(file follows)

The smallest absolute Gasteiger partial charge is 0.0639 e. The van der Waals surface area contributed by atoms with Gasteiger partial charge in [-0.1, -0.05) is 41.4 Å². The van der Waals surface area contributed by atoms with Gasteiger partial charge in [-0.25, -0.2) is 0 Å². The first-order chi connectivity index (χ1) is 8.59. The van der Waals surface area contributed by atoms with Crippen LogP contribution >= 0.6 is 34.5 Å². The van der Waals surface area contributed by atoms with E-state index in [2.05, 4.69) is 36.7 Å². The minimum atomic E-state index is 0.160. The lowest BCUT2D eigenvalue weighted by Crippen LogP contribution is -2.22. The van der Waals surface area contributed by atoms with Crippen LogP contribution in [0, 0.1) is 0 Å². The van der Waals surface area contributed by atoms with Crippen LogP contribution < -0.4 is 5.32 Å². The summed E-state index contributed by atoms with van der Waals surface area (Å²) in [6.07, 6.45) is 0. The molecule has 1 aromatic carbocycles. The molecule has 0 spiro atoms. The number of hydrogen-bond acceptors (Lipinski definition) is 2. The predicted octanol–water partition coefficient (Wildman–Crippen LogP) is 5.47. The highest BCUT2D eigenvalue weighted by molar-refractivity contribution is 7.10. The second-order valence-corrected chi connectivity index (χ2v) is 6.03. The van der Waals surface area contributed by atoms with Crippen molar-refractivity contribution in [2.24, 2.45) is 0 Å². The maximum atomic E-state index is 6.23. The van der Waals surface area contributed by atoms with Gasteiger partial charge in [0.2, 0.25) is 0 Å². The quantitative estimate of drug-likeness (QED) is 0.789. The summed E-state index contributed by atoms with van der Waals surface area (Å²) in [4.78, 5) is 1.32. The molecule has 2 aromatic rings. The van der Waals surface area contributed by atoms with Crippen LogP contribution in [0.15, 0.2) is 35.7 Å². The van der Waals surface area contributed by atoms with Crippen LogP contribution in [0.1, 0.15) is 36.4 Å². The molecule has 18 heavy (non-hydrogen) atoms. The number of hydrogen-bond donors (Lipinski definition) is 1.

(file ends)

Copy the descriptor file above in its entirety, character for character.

The smallest absolute Gasteiger partial charge is 0.0639 e. The van der Waals surface area contributed by atoms with Gasteiger partial charge in [-0.1, -0.05) is 41.4 Å². The van der Waals surface area contributed by atoms with Gasteiger partial charge in [-0.25, -0.2) is 0 Å². The first-order chi connectivity index (χ1) is 8.59. The van der Waals surface area contributed by atoms with Crippen LogP contribution >= 0.6 is 34.5 Å². The van der Waals surface area contributed by atoms with E-state index in [2.05, 4.69) is 36.7 Å². The minimum atomic E-state index is 0.160. The lowest BCUT2D eigenvalue weighted by Crippen LogP contribution is -2.22. The van der Waals surface area contributed by atoms with Crippen LogP contribution in [0, 0.1) is 0 Å². The van der Waals surface area contributed by atoms with Crippen LogP contribution < -0.4 is 5.32 Å². The summed E-state index contributed by atoms with van der Waals surface area (Å²) in [6.07, 6.45) is 0. The molecule has 1 aromatic carbocycles. The molecule has 0 spiro atoms. The number of hydrogen-bond acceptors (Lipinski definition) is 2. The predicted octanol–water partition coefficient (Wildman–Crippen LogP) is 5.47. The highest BCUT2D eigenvalue weighted by molar-refractivity contribution is 7.10. The second-order valence-corrected chi connectivity index (χ2v) is 6.03. The van der Waals surface area contributed by atoms with Crippen molar-refractivity contribution in [2.24, 2.45) is 0 Å². The maximum atomic E-state index is 6.23. The van der Waals surface area contributed by atoms with Gasteiger partial charge in [0.2, 0.25) is 0 Å². The quantitative estimate of drug-likeness (QED) is 0.789. The summed E-state index contributed by atoms with van der Waals surface area (Å²) in [4.78, 5) is 1.32. The molecule has 2 aromatic rings. The van der Waals surface area contributed by atoms with Crippen LogP contribution in [0.15, 0.2) is 35.7 Å². The van der Waals surface area contributed by atoms with Crippen LogP contribution in [0.1, 0.15) is 36.4 Å². The molecule has 18 heavy (non-hydrogen) atoms. The number of hydrogen-bond donors (Lipinski definition) is 1.